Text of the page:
How to Dispute Credit Report Errors

Credit report errors are a common result of identity theft. Here's how to dispute them

For many of us, the first hint of identity theft is a rash of credit report errors -- usually late notices or charge-offs for credit cards we don't even own. Setting the record straight is a difficult, time-consuming process, but you have to do it.

By law, credit reporting agencies must correct any inaccurate information when you point it out. But because they have to be very cautious before doing so, expect to have to jump through a few hoops first.

Getting Started

The dispute process is fairly straightforward, but it can take a while and the details can be complex. Your first step, once you've identified unexplained entries, is to send a detailed letter to the credit reporting agency outlining exactly why you think the report is inaccurate.

They'll want copies of any supporting documentation you may have (don't send the originals; you'll never see them again). Explain exactly why you're disputing the item, and request its removal. Make sure all your contact info (address, phone number, email, etc.) is accurate on your paperwork.

Send the letter by certified mail, with a return receipt requested, so you can be sure they got it.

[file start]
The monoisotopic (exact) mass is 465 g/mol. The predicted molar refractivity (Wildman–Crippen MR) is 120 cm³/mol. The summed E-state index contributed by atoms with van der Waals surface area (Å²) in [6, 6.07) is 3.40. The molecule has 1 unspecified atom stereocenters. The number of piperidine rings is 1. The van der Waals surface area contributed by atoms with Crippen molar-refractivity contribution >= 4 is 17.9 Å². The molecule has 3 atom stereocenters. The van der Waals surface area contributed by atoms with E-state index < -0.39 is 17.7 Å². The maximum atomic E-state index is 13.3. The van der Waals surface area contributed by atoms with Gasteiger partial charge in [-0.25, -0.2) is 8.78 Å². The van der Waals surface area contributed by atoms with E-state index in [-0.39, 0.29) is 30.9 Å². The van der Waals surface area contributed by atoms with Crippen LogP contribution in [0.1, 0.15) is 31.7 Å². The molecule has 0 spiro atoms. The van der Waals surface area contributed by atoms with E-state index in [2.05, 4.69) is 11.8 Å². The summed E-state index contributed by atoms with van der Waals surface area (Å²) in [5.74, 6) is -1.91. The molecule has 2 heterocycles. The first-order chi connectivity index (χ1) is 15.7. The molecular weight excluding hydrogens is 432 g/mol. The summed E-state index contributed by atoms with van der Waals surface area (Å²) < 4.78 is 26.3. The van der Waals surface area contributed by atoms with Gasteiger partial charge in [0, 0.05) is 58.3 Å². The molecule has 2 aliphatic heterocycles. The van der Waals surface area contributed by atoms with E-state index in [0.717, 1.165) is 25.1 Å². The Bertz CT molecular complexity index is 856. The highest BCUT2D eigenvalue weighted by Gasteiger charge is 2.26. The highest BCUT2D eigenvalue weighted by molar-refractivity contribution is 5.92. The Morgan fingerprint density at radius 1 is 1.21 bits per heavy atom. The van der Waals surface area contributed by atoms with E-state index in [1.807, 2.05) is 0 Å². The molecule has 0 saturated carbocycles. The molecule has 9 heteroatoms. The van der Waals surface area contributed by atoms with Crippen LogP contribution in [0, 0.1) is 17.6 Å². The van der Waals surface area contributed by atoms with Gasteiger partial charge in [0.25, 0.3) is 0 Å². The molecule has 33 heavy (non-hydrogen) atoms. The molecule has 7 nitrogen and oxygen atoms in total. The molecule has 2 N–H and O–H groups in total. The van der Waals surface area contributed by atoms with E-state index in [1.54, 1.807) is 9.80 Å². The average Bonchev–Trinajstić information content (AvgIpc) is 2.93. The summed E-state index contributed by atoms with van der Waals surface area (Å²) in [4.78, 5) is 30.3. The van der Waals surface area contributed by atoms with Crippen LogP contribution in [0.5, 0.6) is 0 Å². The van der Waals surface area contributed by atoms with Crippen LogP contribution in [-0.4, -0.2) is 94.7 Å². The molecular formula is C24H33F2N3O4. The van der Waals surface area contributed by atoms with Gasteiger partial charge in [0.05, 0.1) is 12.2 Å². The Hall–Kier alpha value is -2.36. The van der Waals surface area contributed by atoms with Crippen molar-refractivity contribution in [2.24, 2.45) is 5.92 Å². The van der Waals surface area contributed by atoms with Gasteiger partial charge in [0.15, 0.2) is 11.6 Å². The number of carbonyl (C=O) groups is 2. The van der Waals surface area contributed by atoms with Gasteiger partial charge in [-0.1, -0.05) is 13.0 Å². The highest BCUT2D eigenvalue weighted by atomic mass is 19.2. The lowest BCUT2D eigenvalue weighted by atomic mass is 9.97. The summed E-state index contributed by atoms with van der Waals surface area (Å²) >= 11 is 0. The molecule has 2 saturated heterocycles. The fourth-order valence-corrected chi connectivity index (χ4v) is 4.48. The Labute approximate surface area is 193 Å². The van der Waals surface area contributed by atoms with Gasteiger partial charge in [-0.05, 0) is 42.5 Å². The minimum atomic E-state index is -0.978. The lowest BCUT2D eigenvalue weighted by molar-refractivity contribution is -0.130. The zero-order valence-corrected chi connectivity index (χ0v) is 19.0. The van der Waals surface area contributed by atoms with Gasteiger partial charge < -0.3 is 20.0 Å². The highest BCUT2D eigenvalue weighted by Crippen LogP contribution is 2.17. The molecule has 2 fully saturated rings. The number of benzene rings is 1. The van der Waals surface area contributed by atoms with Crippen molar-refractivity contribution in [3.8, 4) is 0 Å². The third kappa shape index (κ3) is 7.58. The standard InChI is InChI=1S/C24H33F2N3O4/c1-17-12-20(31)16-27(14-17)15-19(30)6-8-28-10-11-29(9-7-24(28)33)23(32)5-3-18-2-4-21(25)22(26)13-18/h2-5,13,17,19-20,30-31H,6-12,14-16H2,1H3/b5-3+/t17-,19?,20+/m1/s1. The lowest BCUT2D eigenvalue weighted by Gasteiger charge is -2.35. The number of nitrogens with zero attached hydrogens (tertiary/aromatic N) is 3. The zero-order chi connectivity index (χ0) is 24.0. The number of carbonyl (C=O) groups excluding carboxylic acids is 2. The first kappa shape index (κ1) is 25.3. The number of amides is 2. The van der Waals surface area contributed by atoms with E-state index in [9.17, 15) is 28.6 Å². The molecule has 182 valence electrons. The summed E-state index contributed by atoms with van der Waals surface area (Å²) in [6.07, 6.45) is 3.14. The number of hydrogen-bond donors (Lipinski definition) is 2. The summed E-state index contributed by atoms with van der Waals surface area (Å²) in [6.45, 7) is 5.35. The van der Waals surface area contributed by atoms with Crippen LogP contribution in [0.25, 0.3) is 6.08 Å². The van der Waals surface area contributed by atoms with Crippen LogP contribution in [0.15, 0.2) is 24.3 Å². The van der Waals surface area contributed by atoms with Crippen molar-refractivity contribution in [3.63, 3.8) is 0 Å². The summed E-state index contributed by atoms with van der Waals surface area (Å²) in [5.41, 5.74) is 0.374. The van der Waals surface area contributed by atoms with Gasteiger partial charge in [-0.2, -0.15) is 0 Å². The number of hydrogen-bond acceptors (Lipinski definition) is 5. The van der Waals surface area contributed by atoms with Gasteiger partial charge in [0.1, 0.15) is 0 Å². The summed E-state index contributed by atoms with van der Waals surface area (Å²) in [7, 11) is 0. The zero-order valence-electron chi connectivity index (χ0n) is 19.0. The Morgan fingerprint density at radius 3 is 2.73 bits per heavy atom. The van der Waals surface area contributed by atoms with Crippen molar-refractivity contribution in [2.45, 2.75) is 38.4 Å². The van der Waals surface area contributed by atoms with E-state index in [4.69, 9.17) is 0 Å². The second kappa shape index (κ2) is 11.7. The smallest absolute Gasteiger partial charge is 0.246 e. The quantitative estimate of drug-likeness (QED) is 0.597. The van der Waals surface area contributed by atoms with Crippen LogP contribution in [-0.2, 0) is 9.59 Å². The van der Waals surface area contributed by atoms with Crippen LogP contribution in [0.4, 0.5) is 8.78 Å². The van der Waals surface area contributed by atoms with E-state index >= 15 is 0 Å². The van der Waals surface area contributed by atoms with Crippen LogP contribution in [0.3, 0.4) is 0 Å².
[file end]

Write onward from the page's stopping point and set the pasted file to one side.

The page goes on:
The Response

Unless the reporting agency considers your claim frivolous, they have to investigate within 30 days, and forward the claim to the information provider, which must also investigate. If the latter finds that their information is inaccurate, they have to report that to all the major credit reporting agencies.

Win or lose, your reporting agency must notify you of the results in writing. If the dispute resulted in a change in your credit record, they also have to give you a free report, and then they have to send notice of the correction to anyone who has received your report in the past six months.

This report doesn't count against your free yearly report, and if you like, you can ask that it be sent to anyone you've contacted for employment purposes in the last two years.

Even if you don't win the dispute, you can ask for a statement of the dispute to be included with your report. They're likely to charge you for this, though.

Further Efforts

While the information provider should receive your claim via the reporting agency and respond to it forthwith, you can also contact them directly with your dispute; they may provide a specific address for this. Include all the information you would provide to the reporting agency, including copies of supporting documentation.

For more detailed information on how to dispute credit report errors, including sample letters that you can use as templates of your own, check out the Federal Trade Commission's web page on the subject.


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